The right is trying to re-implement traditional sexual accords and the hitherto inexorable link between reproduction and sexuality. In this way, the right offers a complete project of sexual practice that, in part, finds an echo in women’s fears in the face of immorality and sexual peril. For us to give a convincing response, as feminists, we cannot abandon our radical vision of sexual theory and practice. Very much to the contrary: we should deepen and widen this, so that more women feel encouraged to identify with and act according to their own sexual interests (Vance, 1992:2-3).

Many of us can recognize similarities between this political-cultural diagnosis the moment we are going through in Brazil. In the last two election campaigns for the presidency, issues related to sexuality, abortion, gay marriage and gender identity were surprisingly in evidence alongside the usual social and economic demands (and sometimes, even overshadowed said demands) in the debates and declarations of the major contending candidates. However, during the years in which the debates surrounding Pleasure and Danger were occurring - the second half of the 1970s and the beginning of the 1980s - the political and cultural atmosphere in Brazil was somewhat different. We lived in a military dictatorship at the time and still suffered from political repression. And we also were living through a growing “discursive explosion” regarding sexuality, which corresponded to the formative years of the modern feminist movement in Brazil, as well as the black movement and the homosexual movement.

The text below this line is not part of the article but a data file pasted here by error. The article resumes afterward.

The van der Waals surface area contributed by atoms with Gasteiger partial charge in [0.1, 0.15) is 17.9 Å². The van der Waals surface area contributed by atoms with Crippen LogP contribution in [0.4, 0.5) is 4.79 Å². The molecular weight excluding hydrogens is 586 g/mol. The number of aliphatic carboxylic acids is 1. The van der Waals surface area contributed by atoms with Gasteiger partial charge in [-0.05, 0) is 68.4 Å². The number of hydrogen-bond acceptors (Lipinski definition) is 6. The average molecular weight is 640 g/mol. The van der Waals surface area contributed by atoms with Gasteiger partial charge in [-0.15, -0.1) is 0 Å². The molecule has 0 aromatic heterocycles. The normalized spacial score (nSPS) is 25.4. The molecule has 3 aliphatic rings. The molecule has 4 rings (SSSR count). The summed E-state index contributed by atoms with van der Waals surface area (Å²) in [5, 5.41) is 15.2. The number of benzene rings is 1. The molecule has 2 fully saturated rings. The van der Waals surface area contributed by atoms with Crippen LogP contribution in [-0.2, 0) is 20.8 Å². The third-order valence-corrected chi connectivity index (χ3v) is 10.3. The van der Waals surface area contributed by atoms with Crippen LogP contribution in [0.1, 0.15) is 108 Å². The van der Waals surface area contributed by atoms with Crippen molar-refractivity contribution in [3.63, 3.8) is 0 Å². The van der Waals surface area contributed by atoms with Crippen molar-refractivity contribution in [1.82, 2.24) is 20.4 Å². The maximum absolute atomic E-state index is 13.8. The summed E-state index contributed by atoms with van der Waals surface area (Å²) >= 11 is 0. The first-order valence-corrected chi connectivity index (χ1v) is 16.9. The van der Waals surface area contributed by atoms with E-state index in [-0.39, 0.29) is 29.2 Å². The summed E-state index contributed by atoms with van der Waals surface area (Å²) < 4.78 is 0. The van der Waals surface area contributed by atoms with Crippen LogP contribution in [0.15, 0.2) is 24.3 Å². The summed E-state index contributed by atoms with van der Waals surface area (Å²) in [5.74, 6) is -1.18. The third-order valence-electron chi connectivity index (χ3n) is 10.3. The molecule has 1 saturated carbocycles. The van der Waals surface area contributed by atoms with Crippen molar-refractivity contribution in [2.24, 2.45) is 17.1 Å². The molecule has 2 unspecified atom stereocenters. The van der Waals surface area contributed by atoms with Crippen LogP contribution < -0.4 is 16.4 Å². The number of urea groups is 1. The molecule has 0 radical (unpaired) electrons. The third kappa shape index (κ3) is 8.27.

At almost at the same time “Pleasure and Danger” was being published (1983), Rose Marie Muraro came out with Sexualidade da mulher brasileira: corpo e classe social no Brasil (The Sexuality of the Brazilian Woman: Body and Social Class in Brazil). This was an ambitious study based on interviews with middle class men and women in Rio de Janeiro, peasants in Pernambuco and workers in São Paulo. In her introduction, Muraro recalls and episode which became important for Brazilian feminism: U.S. American feminist Betty Friedan’s March 1971 trip to Brazil for the release of the Portuguese version of her book The Feminine Mystique by Editora Vozes (a publishing house for which Muraro worked at the time).

For Muraro, this episode “was, at the time… a most explosive event with regards to the public discussion of the female condition in Brazil”:

We thought that then, at the beginning of the 1970s, when the practice of politics was rigorously banned, that behavioral problems were appearing [in the public consciousness] for precisely this reason. Brazil at that time was going through a hippie phase (Muraro, 1983:13).

Peter Fry and Edward MacRae, who were also writing in 1983, likewise remembered the ‘70s in Brazil in similar terms.